Worn and somewhat battered though it might be on the outside in its rather cramped surroundings, the Pantheon stands today as the most complete building of the Roman era, a magnificent survivor judged, rightly, one of the most revolutionary buildings in the world. You need to step inside though, through the massive pillars of the portico and into the vast space under the coffered dome , to realize the sheer genius and audacity of the structure - a perfect model of balance and harmony.
Still the largest masonry dome in the world today, nearly 2000 years after it was built, its diameter exactly that of the height from floor to the top of the dome (almost half as big again as the White House dome) makes it a perfect semisphere. Natural light floods the entire building from a single opening in the roof - the oculus. Looking up at the elegant rotunda that appears to float above you, it seems impossible that there are literally tonnes and tonnes of concrete up there, 7 metres thick in places.
Now a major, major attraction and seemingly always full of tourists, the burial place of the artist Raphael and King Vittorio Emanuale, and the Church of Our Lady and the Christian Martyrs, the Pantheon was built as a temple to all the gods of Rome. Michaelangelo said angels, not men, had designed it. Legend claims it owes its survival to divine protection. Maybe it does - its survival is little short of miraculous.
I didn't find an official website for the Pantheon but did find some helpful information. Entrance is free to the public. The general hours are Monday-Saturday from 9am to 7:30pm and Sunday from 9am to 5:30pm. The Pantheon is a church so they do have services there. There is no metro nearby the Pantheon. You could take a bus but probably the best way is to walk. At least when you get there, you can relax at the Piazza Navona just west of the Pantheon (signs should be posted).
Besides the architectural awe of a building built in 27 BC (oldest church in Rome), the Pantheon is also a mausoleum of the royal family and renaissance artists.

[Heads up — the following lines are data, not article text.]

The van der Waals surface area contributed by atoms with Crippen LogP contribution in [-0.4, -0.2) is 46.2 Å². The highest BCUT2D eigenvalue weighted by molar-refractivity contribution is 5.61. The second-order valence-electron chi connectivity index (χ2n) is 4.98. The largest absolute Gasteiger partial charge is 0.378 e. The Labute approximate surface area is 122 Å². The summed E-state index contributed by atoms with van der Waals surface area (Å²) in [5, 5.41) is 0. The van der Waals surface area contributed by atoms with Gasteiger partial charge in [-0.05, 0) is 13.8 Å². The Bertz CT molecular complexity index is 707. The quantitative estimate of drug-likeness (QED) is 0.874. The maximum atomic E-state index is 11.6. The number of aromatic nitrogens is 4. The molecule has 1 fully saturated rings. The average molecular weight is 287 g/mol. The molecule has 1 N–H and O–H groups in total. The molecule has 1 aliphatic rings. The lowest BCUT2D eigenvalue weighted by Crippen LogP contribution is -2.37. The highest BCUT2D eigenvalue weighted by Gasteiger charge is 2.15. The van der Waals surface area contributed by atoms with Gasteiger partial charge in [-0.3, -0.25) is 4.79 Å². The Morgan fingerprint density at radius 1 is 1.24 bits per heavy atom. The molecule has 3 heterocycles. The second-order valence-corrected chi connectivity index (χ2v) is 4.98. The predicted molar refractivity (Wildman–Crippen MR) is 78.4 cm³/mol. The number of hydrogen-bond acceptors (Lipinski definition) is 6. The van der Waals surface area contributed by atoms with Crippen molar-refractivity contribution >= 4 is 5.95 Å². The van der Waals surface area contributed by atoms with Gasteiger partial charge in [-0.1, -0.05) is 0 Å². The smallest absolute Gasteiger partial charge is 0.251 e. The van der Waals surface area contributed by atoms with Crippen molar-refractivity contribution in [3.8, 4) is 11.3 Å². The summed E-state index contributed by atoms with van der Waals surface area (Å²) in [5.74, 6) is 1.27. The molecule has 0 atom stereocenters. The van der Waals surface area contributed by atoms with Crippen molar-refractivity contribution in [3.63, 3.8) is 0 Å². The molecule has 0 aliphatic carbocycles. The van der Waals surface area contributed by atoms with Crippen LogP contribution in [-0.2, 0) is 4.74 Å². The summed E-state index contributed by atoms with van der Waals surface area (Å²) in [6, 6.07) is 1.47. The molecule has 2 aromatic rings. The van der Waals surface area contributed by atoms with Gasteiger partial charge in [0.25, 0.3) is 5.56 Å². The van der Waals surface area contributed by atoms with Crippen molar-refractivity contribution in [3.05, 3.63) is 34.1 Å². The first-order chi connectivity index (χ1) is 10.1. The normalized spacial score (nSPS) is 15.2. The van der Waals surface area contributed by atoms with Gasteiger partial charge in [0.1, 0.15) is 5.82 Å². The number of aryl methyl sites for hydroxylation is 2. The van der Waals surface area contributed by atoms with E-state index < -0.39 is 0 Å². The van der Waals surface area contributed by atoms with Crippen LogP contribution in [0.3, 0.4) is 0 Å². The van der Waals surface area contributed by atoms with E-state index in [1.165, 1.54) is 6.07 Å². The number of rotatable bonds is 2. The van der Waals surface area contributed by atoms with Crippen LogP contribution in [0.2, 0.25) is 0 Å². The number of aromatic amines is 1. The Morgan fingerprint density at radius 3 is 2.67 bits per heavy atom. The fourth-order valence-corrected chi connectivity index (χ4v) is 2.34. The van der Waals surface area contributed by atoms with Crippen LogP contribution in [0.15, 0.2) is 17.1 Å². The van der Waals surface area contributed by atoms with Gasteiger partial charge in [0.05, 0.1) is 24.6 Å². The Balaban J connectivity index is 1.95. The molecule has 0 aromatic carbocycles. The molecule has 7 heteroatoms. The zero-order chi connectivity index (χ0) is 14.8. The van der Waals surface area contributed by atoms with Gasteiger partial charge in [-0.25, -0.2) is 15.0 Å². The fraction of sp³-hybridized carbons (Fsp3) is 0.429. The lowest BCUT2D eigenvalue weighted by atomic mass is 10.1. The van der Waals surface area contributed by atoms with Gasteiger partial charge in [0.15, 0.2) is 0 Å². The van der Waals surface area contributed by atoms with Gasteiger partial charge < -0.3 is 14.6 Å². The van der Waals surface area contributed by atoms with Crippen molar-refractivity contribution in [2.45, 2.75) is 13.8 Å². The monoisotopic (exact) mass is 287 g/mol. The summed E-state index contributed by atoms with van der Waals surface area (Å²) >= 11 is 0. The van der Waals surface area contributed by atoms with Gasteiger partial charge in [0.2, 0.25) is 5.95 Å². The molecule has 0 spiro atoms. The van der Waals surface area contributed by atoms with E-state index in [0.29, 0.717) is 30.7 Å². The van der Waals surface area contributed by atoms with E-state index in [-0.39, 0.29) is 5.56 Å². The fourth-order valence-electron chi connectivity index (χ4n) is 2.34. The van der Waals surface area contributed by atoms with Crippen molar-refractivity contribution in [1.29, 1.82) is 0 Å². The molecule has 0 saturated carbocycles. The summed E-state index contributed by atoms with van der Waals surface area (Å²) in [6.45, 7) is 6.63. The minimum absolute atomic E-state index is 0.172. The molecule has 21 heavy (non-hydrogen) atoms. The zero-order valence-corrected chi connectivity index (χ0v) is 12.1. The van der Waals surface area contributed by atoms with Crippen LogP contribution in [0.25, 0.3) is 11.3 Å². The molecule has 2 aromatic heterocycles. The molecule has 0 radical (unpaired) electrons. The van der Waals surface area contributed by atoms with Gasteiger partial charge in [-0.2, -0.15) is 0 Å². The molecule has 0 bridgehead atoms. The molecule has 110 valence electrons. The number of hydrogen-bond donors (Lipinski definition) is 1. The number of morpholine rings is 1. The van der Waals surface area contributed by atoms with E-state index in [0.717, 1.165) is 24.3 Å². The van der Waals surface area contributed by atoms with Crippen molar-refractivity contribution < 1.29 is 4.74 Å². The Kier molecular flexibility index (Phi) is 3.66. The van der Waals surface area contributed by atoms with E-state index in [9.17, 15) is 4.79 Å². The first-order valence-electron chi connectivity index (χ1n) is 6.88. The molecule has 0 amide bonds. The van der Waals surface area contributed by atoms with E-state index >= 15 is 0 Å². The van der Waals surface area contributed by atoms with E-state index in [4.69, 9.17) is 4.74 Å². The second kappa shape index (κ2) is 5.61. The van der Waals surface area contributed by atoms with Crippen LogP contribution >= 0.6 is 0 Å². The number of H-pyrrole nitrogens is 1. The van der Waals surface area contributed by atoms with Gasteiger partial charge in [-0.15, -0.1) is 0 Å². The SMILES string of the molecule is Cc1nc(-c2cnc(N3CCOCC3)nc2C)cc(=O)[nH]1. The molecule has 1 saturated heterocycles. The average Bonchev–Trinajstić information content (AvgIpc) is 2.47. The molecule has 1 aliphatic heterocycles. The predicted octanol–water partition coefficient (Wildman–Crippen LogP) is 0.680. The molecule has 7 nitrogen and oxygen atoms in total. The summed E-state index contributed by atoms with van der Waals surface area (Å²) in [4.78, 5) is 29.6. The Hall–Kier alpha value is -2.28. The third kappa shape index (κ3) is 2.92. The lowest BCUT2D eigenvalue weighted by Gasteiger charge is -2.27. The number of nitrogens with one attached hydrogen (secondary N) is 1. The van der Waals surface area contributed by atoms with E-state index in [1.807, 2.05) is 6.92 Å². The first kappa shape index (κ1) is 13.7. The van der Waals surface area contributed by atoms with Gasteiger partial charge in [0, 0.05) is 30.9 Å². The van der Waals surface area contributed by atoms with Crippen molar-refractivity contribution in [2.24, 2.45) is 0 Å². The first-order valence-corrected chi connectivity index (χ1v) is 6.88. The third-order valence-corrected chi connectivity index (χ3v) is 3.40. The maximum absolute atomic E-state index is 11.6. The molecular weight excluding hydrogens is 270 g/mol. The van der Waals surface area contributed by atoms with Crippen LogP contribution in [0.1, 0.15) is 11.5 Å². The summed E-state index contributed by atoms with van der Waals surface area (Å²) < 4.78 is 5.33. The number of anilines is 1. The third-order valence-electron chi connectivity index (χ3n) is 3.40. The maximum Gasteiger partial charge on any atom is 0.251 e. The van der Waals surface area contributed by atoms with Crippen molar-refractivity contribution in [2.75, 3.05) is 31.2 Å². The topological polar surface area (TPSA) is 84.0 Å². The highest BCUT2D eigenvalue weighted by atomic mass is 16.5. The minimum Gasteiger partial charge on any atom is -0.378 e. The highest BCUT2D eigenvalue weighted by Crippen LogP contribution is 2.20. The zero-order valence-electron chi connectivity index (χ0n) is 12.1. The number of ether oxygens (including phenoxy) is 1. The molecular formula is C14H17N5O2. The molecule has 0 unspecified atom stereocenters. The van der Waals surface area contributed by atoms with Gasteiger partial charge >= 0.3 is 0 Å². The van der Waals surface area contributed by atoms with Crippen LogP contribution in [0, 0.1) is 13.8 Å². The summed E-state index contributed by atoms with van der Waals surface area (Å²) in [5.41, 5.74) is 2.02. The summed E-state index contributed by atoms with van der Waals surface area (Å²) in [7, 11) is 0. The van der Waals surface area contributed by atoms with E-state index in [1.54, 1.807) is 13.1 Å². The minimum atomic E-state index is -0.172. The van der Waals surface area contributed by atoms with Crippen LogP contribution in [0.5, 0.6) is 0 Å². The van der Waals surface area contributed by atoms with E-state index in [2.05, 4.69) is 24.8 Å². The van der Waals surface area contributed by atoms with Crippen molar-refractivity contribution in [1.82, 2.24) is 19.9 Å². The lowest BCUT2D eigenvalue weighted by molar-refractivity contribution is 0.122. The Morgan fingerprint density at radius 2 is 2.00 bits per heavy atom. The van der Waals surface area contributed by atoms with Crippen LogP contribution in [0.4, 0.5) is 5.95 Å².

Below is the link to a live webcam at the Pantheon!
Pantheon(pic 1) is one of the must-see sites in Rome so it was no surprise that we met with hordes of other tourists there. It is located at piazza della Rotonda(pic 5), a square full of tourists, locals and carriages that wait for those who want to see Rome on a romantic but expensive way.
On the square there is a marble fountain with an obelisk in the center, people using it as a meeting point. You can drink your coffee or have lunch at one of the cafes on the square (and pay the privilege for the view) but we preferred to go inside the Pantheon which an architectural masterpiece.
This amazing roman temple was built back in 126AD by Marcus Agrippa. There was another temple on the same spot that was burnt in 80AD so emperor Hadrian asked for a new one. It was dedicated to All The Gods of Ancient Rome. It’s the best preserved monument of Ancient Rome (and also the largest).
Although there’s a portico with 3 raws of Corinthian columns the main building is circular, check the back side (pic 4 taken from piazza della Minerva). Of course, you have to go inside to appreciate the beauty and scale of the temple but it was annoying with so many other people around (pic 2) but fortunately you can enjoy the “oculus”, the opening in the middle of the concrete dome(pic 3).
Since the 7th century turned into a catholic church and this is how it’s used today although you wont feel anything “religious” inside here with so many cameras clicking non stop next to you :) Photography is allowed inside.
The Pantheon has also been used as a tomb since the renaissance era. Famous people among the ones that were buried here are king Vittorio Emanuele II and the painter Raphael…
By the way there is only natural light inside (coming from the “octulus” and the door. The floor has a small angle so when it rains the water goes to the drains.
It’s open daily 8.30-19.30 and there’s no entrance fee
“My intentions had been that this sanctuary of All Gods should reproduce the likeness of the terrestrial globe and of the stellar sphere.”
— Emperor Hadrian (AD 76-AD 138) his thoughts on the Pantheon
The main attraction in the Piazza della Rotonda is the Pantheon, from the Greek for ‘all the gods.’ It is our favorite building in the world.